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Old 03-05-2018, 11:22 AM   #1
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Charging house batteries with truck alternator

Do most people just use some sort of isolator between the bus batteries and house batteries for charging off the alternator while driving?

Or does anyone use some sort of secondary charge controller (one for solar/one for alternator) to better control the charging from the bus system?

Iím just wondering if the bus alternator has sufficient charge control built into its regulator. We will be driving long days for the first few months on the road (8-10 hour days) and want to run our inverter and charge the system as much as we can off the bus system.



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Old 03-05-2018, 04:11 PM   #2
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Originally Posted by Mgulley82 View Post
Do most people just use some sort of isolator between the bus batteries and house batteries for charging off the alternator while driving?

Or does anyone use some sort of secondary charge controller (one for solar/one for alternator) to better control the charging from the bus system?

Iím just wondering if the bus alternator has sufficient charge control built into its regulator. We will be driving long days for the first few months on the road (8-10 hour days) and want to run our inverter and charge the system as much as we can off the bus system.

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It depends a bit on which house batteries you have, but generally, charging them directly with an alternator is not a great idea.

To get the most charge in, and the longest life out of your house batteries, they require a three-stage charge and an alternator can usually only charge at its fixed regulated voltage of 14.2-14.4V

The way to do this is to get hold of a charger that will take that input, and convert it to the charge voltages best for your batteries. They are out there, but they are not cheap.
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Old 03-05-2018, 04:16 PM   #3
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It depends a bit on which house batteries you have, but generally, charging them directly with an alternator is not a great idea.



To get the most charge in, and the longest life out of your house batteries, they require a three-stage charge and an alternator can usually only charge at its fixed regulated voltage of 14.2-14.4V



The way to do this is to get hold of a charger that will take that input, and convert it to the charge voltages best for your batteries. They are out there, but they are not cheap.


So basically hook up a second MPPT charge controller is the best route for the life of the batteries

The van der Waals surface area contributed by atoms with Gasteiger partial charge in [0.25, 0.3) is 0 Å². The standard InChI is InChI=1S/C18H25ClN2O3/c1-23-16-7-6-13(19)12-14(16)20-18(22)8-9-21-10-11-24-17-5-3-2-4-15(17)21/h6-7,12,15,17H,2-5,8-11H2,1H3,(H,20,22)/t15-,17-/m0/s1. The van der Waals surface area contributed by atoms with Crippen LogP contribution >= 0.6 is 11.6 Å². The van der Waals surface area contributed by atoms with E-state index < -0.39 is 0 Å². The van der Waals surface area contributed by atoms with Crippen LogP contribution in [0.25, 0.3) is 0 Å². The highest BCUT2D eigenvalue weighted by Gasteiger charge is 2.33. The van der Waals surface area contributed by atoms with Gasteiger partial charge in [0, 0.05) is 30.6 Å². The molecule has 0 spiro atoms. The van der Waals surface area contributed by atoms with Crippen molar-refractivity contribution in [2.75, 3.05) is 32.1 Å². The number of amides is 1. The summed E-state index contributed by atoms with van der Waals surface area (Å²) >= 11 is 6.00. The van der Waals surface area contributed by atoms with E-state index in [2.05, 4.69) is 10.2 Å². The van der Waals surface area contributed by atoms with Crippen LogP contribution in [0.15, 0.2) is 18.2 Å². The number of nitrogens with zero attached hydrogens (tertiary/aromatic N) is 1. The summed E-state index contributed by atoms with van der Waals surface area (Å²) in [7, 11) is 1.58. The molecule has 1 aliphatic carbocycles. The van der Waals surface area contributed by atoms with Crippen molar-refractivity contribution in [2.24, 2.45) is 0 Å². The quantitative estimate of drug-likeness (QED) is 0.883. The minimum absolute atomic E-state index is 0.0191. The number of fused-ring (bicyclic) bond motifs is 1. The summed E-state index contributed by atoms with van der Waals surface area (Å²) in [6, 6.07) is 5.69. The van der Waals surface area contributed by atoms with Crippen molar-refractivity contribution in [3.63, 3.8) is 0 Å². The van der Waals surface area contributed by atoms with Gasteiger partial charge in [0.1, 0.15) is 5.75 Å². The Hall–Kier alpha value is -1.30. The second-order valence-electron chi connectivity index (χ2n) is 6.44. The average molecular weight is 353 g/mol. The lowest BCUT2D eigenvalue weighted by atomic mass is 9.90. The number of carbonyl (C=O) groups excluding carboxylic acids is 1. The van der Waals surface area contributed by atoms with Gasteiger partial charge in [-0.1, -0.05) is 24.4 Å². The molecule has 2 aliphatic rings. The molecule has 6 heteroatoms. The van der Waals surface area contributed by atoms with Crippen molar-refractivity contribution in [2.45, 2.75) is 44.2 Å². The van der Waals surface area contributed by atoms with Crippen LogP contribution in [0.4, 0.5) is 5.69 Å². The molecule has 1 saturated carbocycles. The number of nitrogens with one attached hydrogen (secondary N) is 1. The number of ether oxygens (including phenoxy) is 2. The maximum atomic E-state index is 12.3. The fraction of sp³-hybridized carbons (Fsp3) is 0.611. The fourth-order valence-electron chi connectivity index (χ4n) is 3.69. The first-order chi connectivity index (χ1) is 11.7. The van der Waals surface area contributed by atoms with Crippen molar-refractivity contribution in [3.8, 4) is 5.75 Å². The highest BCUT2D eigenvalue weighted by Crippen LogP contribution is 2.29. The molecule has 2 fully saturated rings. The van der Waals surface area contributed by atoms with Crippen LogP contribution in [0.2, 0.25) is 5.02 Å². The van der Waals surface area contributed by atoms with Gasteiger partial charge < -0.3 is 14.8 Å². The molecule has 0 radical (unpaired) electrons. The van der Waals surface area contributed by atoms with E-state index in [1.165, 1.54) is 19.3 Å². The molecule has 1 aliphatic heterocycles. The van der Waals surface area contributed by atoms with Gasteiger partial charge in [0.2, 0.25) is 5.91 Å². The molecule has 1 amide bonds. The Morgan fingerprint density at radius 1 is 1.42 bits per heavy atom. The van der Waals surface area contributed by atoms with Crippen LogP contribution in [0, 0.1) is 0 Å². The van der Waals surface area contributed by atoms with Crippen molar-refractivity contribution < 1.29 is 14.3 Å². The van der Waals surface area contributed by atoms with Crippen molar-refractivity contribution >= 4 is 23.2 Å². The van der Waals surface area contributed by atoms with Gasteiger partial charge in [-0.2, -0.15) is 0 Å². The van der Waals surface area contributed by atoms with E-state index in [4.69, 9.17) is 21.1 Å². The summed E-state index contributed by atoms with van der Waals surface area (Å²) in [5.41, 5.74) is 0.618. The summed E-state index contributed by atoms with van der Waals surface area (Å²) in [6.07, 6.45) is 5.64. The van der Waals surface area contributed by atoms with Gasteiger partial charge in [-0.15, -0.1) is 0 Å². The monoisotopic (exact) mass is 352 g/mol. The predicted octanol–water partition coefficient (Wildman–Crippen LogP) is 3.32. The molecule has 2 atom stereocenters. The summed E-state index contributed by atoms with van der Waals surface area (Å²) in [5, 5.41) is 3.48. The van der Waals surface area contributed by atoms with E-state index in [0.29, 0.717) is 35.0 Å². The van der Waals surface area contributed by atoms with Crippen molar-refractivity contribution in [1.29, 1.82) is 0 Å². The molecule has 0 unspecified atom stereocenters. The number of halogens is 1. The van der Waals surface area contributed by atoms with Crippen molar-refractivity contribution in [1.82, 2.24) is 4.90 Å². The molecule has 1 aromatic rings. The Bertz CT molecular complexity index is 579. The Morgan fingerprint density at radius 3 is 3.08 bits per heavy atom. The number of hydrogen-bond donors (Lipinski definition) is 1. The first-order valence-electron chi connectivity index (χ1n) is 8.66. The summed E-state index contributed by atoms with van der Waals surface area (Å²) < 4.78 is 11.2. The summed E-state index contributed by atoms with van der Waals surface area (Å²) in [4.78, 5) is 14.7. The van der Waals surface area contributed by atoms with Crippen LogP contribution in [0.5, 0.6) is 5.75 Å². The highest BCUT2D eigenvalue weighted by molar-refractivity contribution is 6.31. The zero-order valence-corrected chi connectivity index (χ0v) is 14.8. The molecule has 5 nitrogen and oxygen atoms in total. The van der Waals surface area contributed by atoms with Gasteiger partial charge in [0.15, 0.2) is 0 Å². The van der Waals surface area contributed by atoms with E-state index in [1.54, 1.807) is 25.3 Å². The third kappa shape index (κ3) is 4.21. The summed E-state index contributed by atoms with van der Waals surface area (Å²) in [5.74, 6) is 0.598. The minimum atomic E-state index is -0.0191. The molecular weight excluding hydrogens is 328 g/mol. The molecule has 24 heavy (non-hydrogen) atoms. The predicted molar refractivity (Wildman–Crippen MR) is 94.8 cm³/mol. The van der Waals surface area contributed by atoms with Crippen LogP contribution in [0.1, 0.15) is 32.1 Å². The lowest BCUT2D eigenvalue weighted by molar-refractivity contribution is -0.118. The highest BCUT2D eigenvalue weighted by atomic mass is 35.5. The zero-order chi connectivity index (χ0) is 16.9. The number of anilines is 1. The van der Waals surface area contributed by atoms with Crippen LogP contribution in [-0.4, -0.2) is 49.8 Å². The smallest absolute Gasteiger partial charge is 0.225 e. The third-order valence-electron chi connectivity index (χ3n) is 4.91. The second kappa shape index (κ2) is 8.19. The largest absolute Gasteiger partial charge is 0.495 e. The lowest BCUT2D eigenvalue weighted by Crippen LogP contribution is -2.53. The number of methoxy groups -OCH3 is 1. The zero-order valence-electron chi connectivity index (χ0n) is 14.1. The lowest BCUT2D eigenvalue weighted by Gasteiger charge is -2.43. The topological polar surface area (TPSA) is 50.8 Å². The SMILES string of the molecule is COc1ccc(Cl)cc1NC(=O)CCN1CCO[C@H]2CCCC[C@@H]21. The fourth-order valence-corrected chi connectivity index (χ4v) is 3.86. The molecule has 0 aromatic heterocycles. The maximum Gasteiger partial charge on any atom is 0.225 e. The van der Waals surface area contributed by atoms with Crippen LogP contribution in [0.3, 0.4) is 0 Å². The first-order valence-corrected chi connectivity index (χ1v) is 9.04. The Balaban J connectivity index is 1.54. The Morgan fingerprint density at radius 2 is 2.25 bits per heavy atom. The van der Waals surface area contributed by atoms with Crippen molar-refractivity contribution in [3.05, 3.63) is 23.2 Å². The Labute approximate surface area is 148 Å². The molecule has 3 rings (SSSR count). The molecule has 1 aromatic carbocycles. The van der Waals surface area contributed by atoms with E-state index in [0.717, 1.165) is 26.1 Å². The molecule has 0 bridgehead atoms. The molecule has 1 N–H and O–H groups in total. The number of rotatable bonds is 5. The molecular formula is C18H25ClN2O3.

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Old 03-05-2018, 04:29 PM   #4
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So basically hook up a second MPPT charge controller is the best route for the life of the batteries


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The best route is to make sure your batteries are being charged by a three-stage charger. I haven't investigated fitting solar yet so I can't comment on that set-up.

You can get chargers that will take a 12(ish) volt input and charge correctly. For flooded lead/acid batteries that would mean a bulk charge rate of 14.8V, and a bit more with temperature control.
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Old 03-05-2018, 04:31 PM   #5
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The best route is to make sure your batteries are being charged by a three-stage charger. I haven't investigated fitting solar yet so I can't comment on that set-up.



You can get chargers that will take a 12(ish) volt input and charge correctly. For flooded lead/acid batteries that would mean a bulk charge rate of 14.8V, and a bit more with temperature control.


Like this is the one I will be using for my solar array (12v)

Iím assuming it will take any 12v Signal and regulate the charge and running two in parallel isnít a problem.


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Old 03-05-2018, 04:31 PM   #6
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https://www.amazon.com/SolarEpic-Cha.../dp/B07429RK43


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Old 03-05-2018, 04:47 PM   #7
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I had something like this in mind:

https://www.amazon.com/Sterling-Batt.../dp/B019BVKR6U

Make sure that if you do buy one it has the correct charging profile. Many are limited to 14.4 or even 13.8V.

For FLA you need one that will bulk charge at 14.8V
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